Re-entry following vacation has been especially tough this year.  Now I don’t expect sympathy.  After all I got away to a tropical island for eight days.  But it has been a hard back to reality.

It may have started when we waited 90 minutes for the plane that we would leave on to arrive in St. Maarten.  It got considerably harder when they announced that we would be diverted to Miami for refueling.  It seems that the government of this third world country had decided to give all planes, commercial or private, the same consideration.  So if you were on a plane with 300 people you got the same first come, first serve basis, as the five rich people on a private jet.  To top it off there is fuel rationing at the SXM airport and if you’ve had to circle for an extra 90 minutes the plane has used a lot of fuel.

They loaded  us onto the plane.  Finally.  A woman with US Air got on the plane asked for five volunteers to give up their seats.  Our crew, by the time they hit Miami would be over their allotted work hours, so they were flying a relief crew to meet us in Miami but needed five seats to take the present crew back to Charlotte.  And by the way, if she didn’t get volunteers, she would start calling names of people who would then have to leave the plane.  It was all said in a very nice tone of voice but still…thankfully she got the volunteers.

We pulled away from the gate…and sat.  The pilot announced that San Juan control had just shut down the airspace over SXM.  It seems they get a little tired of the shenanigans of the people in charge in SXM and decide to shut them down when the skies get too over-crowded.  Sweet.  I took a two-hour nap and woke to find we had gone no where.

Finally after three and a half hours on the tarmac we were off…to Miami.  The planes coming to SXM are not allowed to restock food on the plane due to health regulations so all they have is what is left over from the flight into SXM.  Fortunately we know this and packed food…and chocolate for the trip.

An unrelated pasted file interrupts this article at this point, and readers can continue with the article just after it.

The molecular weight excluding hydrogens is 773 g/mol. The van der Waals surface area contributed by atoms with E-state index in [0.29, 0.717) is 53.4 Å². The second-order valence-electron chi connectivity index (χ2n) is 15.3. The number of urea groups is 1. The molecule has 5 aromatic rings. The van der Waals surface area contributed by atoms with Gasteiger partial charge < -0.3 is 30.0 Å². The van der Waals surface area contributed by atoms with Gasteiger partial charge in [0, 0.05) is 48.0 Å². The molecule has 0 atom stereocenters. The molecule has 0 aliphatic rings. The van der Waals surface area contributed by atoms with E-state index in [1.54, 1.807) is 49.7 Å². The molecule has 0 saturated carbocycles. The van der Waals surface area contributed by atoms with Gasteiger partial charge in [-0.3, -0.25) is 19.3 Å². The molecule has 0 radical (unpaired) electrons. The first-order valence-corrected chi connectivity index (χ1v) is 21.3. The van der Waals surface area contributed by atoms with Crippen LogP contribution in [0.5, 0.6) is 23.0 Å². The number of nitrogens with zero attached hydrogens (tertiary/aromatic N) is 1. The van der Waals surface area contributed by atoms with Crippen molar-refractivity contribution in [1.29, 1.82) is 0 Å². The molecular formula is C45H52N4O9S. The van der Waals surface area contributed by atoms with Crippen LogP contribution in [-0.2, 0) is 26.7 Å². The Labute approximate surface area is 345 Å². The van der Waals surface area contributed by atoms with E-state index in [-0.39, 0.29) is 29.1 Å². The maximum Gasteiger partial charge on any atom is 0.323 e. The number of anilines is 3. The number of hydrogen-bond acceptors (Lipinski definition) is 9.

As we approached Miami they said the plane would be service with food while we refueled.  Nope, just kidding, they couldn’t because we hadn’t cleared customs yet.  What that has to do with a boxed meal is beyond me but whatever.  We had now been on the plane for seven hours.  On the 2 hour flight from Miami to Charlotte there was no food, no booze and not much soda left.  Water and coffee anyone?!

After 9.5 hours we landed in Charlotte, long after the last connecting (and overbooked) flight to Chicago had left.  We waited in line for another 1.5 hours to get rebooked, scoring the last two seats on the first morning flight to Chicago.  All around us people were being told they couldn’t get out until Wed or Thurs…and this was Saturday.

Finally arrived at our hotel for what would turn out to be three hours of sleep.  Got a taxi back to the airport to catch our 7:30am flight into O’Hare.  Then my niece had a connecting flight to Philly at 10am.  And yes, there were weather advisories for Chicago and Philly.

I hugged my niece good-bye in the airport and headed out to meet the car service.  (My niece’s flight would be delayed until 1:30 but she finally got out and home to Philly).  Chicago was a winter wonderland, if you like that kind of thing.  They were on their second major storm of the week, ending up with about 19-22″ of snow on the ground.  The car service dropped me off in the middle of my street, the only place the driver thought he could stop and not get stuck on the unplowed side streets.

Within 30 minutes I was dressed in layers of clothes to go out and shovel in my alley to make sure I could get my car out in the morning.  The temps were supposed to dive down to an overnight low of -22.  I needed to go out and get some food in the house and I promptly got stuck in the alley.  I would be there still if not for the kindness of a neighbor who used his snow blower to get me loose.

The next day all schools around were canceled because of wind chills of -45.  I got an unexpected day off as well…much appreciated.  The first three days of the week were sub-zero days.  New weather word, “polar vortex”.  Definition=really, really cold!

I also came home to a broken washing machine.  So I lugged laundry up to work and back.  My vacation clothes are still dirty.  Next week my new washer will be delivered and slowly my house will get back to normal.

Lessons learned from this re-entry are as follows… take only direct flights to and from SXM.  Make sure your snow blower is operational in November.  Have a full gas can for the snow blower.  Remember the pictures and memories last much longer than the feeling of being relaxed.  And tans fade quickly!

 

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